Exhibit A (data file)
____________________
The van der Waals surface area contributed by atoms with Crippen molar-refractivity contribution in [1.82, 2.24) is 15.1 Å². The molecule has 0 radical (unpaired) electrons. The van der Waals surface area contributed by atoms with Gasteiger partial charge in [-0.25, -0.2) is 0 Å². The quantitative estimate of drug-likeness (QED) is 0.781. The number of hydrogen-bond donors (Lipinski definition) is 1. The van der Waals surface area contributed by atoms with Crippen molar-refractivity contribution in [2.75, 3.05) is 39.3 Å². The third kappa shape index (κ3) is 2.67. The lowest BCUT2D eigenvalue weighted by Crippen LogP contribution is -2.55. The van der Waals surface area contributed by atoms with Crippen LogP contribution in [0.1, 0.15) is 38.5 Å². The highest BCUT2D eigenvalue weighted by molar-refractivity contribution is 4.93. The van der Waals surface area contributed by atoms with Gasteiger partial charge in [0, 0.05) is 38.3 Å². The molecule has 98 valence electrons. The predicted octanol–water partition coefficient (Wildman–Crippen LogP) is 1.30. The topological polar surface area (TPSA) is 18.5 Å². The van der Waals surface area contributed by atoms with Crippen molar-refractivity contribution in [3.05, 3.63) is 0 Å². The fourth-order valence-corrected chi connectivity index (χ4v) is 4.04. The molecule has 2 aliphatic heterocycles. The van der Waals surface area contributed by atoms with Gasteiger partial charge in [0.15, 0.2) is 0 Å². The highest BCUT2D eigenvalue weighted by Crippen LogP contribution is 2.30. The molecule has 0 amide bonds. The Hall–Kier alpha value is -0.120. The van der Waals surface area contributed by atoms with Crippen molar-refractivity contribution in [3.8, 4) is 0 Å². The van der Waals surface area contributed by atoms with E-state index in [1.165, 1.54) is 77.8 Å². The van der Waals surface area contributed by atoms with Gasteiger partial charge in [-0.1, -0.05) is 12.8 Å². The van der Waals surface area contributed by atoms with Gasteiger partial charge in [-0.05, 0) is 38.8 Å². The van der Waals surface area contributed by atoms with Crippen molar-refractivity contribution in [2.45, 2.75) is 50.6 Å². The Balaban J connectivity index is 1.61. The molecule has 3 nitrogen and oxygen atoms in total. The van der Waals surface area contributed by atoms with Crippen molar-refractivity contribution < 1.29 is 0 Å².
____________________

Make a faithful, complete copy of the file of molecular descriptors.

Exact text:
The van der Waals surface area contributed by atoms with Crippen molar-refractivity contribution in [1.82, 2.24) is 15.1 Å². The molecule has 0 radical (unpaired) electrons. The van der Waals surface area contributed by atoms with Gasteiger partial charge in [-0.25, -0.2) is 0 Å². The quantitative estimate of drug-likeness (QED) is 0.781. The number of hydrogen-bond donors (Lipinski definition) is 1. The van der Waals surface area contributed by atoms with Crippen molar-refractivity contribution in [2.75, 3.05) is 39.3 Å². The third kappa shape index (κ3) is 2.67. The lowest BCUT2D eigenvalue weighted by Crippen LogP contribution is -2.55. The van der Waals surface area contributed by atoms with Crippen LogP contribution in [0.1, 0.15) is 38.5 Å². The highest BCUT2D eigenvalue weighted by molar-refractivity contribution is 4.93. The van der Waals surface area contributed by atoms with Gasteiger partial charge in [0, 0.05) is 38.3 Å². The molecule has 98 valence electrons. The predicted octanol–water partition coefficient (Wildman–Crippen LogP) is 1.30. The topological polar surface area (TPSA) is 18.5 Å². The van der Waals surface area contributed by atoms with Crippen molar-refractivity contribution in [3.05, 3.63) is 0 Å². The fourth-order valence-corrected chi connectivity index (χ4v) is 4.04. The molecule has 2 aliphatic heterocycles. The van der Waals surface area contributed by atoms with Gasteiger partial charge in [0.15, 0.2) is 0 Å². The highest BCUT2D eigenvalue weighted by Crippen LogP contribution is 2.30. The molecule has 0 amide bonds. The Hall–Kier alpha value is -0.120. The van der Waals surface area contributed by atoms with Crippen molar-refractivity contribution in [3.8, 4) is 0 Å². The van der Waals surface area contributed by atoms with E-state index in [1.165, 1.54) is 77.8 Å². The van der Waals surface area contributed by atoms with Gasteiger partial charge in [-0.1, -0.05) is 12.8 Å². The van der Waals surface area contributed by atoms with Gasteiger partial charge in [-0.05, 0) is 38.8 Å². The van der Waals surface area contributed by atoms with Crippen molar-refractivity contribution in [2.45, 2.75) is 50.6 Å². The Balaban J connectivity index is 1.61. The molecule has 3 nitrogen and oxygen atoms in total. The van der Waals surface area contributed by atoms with Crippen molar-refractivity contribution < 1.29 is 0 Å².